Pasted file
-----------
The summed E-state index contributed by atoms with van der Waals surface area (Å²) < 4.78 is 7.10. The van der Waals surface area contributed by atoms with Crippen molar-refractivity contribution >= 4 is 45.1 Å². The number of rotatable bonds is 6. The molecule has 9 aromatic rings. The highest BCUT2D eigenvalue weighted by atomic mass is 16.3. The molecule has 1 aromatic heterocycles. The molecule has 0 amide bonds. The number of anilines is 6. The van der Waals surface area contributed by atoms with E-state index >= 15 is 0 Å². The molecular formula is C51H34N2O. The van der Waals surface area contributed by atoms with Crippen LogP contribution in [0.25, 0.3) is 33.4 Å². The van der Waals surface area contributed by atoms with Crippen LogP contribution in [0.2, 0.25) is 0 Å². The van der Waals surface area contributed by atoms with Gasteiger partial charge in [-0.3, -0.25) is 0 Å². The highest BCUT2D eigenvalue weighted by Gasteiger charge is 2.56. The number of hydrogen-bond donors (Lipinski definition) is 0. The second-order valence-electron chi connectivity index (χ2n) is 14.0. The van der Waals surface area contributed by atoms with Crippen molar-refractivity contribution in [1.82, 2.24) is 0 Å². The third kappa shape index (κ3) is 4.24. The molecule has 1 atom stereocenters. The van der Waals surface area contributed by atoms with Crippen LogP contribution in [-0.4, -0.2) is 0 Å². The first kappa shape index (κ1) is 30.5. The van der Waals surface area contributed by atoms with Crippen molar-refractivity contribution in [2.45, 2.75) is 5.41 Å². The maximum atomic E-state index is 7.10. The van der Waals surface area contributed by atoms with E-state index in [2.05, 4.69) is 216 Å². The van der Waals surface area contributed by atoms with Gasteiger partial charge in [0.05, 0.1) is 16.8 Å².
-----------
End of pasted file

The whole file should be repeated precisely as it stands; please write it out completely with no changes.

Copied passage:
The summed E-state index contributed by atoms with van der Waals surface area (Å²) < 4.78 is 7.10. The van der Waals surface area contributed by atoms with Crippen molar-refractivity contribution >= 4 is 45.1 Å². The number of rotatable bonds is 6. The molecule has 9 aromatic rings. The highest BCUT2D eigenvalue weighted by atomic mass is 16.3. The molecule has 1 aromatic heterocycles. The molecule has 0 amide bonds. The number of anilines is 6. The van der Waals surface area contributed by atoms with E-state index >= 15 is 0 Å². The molecular formula is C51H34N2O. The van der Waals surface area contributed by atoms with Crippen LogP contribution in [0.25, 0.3) is 33.4 Å². The van der Waals surface area contributed by atoms with Crippen LogP contribution in [0.2, 0.25) is 0 Å². The van der Waals surface area contributed by atoms with Gasteiger partial charge in [-0.3, -0.25) is 0 Å². The highest BCUT2D eigenvalue weighted by Gasteiger charge is 2.56. The number of hydrogen-bond donors (Lipinski definition) is 0. The second-order valence-electron chi connectivity index (χ2n) is 14.0. The van der Waals surface area contributed by atoms with Crippen molar-refractivity contribution in [1.82, 2.24) is 0 Å². The third kappa shape index (κ3) is 4.24. The molecule has 1 atom stereocenters. The van der Waals surface area contributed by atoms with Crippen LogP contribution in [-0.4, -0.2) is 0 Å². The first kappa shape index (κ1) is 30.5. The van der Waals surface area contributed by atoms with Crippen molar-refractivity contribution in [2.45, 2.75) is 5.41 Å². The maximum atomic E-state index is 7.10. The van der Waals surface area contributed by atoms with E-state index in [2.05, 4.69) is 216 Å². The van der Waals surface area contributed by atoms with Gasteiger partial charge in [0.05, 0.1) is 16.8 Å².